On average, about half of total annual giving by individuals comes from households with an annual income of more than $200,000 or assets greater than $1 million. In some years, this figure could be as much as two-thirds. 25 How many families of color and Millennials are in that group?

A recent study concluded that if average Black family wealth continues to grow at the same pace it has over the past three decades, it would take Black families 228 years to amass the same amount of wealth white families have today. For the average Latinx family, it would take 84 years to generate the same amount of wealth white families have today.26

More research and analysis are needed to examine the intersection of racial/ethnic demographic changes and income/wealth inequality.

As I indicated at the beginning of this article, my intention is to encourage thought about how demographic changes will impact your organization’s fundraising efforts and what you can do now to plan for those changes.

Here are some questions to guide discussions with your colleagues:

Do we know the demographic profile of our donor base?

If you don’t, now is a good time to try to get that information through donor surveys and other means. That information will provide a baseline to determine how your organization’s donor base is representative, if at all, of the people impacted by the issues your organization addresses. (See “Using Surveys to Strengthen Donor Relationships” by Stephanie Roth in the Journal archive, May-June 2013, v32 n3.)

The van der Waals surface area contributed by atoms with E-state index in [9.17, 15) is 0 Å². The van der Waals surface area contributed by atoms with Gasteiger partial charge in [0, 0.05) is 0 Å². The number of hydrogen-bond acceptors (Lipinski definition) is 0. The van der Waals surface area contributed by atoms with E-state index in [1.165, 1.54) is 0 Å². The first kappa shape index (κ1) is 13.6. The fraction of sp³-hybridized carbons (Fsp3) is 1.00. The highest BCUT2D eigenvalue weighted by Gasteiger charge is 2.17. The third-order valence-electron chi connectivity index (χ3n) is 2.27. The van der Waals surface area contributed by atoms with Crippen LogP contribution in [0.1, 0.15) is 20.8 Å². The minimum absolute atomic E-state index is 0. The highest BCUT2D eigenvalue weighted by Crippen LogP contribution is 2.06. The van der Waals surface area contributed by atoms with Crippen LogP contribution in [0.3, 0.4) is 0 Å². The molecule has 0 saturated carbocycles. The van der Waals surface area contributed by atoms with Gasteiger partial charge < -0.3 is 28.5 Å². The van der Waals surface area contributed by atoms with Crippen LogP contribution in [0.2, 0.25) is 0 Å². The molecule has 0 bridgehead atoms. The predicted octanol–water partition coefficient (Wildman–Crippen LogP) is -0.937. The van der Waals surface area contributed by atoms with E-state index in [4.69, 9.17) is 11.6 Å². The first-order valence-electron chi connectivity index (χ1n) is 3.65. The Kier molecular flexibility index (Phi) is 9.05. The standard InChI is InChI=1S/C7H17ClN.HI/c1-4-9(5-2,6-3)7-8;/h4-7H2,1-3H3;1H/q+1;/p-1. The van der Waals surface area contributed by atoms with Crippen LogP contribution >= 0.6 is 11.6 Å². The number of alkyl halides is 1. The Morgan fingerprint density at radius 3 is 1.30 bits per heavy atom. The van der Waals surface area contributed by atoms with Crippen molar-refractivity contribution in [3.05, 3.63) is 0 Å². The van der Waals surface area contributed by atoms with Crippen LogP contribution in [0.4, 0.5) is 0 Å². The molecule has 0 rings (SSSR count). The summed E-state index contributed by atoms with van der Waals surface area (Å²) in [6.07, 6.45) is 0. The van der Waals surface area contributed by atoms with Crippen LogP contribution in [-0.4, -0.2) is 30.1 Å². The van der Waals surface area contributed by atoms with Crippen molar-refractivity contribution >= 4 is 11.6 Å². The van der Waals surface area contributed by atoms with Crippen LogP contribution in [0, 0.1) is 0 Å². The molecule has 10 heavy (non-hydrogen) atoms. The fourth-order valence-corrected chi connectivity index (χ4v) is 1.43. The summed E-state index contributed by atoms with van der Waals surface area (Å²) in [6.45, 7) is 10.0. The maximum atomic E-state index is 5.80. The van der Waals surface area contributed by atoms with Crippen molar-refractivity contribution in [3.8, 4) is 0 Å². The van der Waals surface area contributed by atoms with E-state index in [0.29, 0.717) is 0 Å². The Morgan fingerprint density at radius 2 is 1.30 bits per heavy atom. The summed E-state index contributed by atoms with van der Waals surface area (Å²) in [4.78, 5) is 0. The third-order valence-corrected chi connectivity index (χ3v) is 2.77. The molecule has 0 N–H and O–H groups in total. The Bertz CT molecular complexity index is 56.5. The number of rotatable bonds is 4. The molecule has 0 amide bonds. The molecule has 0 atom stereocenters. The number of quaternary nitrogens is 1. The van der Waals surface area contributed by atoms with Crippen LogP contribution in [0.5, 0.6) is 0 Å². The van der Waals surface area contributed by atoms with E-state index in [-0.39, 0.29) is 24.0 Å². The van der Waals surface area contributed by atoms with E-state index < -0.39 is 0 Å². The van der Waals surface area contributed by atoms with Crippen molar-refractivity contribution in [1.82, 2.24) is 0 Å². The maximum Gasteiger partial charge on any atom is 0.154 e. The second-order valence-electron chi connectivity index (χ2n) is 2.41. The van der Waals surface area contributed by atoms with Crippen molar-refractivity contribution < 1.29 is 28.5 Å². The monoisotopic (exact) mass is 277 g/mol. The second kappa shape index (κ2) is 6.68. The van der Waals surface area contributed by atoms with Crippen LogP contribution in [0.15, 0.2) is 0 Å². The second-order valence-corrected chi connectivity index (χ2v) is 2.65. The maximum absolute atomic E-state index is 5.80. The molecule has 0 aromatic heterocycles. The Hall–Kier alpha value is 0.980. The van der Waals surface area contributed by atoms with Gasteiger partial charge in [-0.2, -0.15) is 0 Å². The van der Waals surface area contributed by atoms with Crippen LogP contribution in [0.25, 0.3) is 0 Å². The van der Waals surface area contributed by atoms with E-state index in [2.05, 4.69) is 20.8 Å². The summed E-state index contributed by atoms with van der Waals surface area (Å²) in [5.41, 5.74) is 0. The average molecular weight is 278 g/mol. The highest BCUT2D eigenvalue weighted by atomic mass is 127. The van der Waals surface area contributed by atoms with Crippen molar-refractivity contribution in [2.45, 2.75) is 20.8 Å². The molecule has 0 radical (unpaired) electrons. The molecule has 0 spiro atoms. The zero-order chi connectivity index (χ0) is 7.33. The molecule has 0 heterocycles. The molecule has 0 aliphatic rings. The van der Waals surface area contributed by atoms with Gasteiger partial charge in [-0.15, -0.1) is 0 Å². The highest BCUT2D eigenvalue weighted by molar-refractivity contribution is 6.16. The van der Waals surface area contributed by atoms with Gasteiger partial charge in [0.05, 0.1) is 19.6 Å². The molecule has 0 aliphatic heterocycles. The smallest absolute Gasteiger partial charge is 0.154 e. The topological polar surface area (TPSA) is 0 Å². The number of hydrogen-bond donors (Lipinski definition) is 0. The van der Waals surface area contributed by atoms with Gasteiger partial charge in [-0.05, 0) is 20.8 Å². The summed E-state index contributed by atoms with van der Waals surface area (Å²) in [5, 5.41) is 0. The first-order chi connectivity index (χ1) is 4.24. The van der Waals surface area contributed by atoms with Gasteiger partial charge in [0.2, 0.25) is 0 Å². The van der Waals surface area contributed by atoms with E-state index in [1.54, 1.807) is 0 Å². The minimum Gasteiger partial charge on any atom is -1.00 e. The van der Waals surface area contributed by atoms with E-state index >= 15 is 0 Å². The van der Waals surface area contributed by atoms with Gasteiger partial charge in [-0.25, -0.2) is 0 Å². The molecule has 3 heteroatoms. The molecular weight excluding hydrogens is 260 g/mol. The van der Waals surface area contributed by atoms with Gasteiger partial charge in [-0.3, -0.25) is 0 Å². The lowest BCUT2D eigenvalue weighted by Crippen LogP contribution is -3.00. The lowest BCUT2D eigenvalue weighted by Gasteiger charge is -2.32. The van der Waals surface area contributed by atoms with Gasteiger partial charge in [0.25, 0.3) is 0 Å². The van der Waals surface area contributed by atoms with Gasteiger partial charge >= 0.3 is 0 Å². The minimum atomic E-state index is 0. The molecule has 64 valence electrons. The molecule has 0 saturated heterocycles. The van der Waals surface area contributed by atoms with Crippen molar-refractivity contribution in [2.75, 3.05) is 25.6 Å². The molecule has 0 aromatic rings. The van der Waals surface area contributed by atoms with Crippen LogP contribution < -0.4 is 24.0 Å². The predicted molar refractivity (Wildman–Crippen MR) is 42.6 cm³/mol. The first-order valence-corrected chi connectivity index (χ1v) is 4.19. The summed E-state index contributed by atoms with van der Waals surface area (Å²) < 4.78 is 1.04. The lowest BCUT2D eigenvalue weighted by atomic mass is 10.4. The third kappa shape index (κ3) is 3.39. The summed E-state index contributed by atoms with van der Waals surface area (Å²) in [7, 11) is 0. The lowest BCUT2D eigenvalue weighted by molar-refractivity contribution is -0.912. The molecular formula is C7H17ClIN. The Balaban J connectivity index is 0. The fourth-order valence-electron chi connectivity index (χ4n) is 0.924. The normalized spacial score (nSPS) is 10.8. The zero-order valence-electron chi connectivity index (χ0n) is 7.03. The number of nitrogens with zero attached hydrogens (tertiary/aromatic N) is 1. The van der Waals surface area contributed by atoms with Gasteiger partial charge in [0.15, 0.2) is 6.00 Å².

If we know the racial and age demographics of our donors, do they reflect the geographic region in which our organization operates or the communities impacted by our work?

Most of the nation is quickly becoming more racially diverse, with large metropolitan areas leading the way. Organizations in metro areas should be thinking sooner rather than later about diversifying their donor bases compared to those located in rural or smaller metropolitan areas. And organizations in the South should be building, if they haven’t already, a base of African American donors.

How many of our donors are Millennials?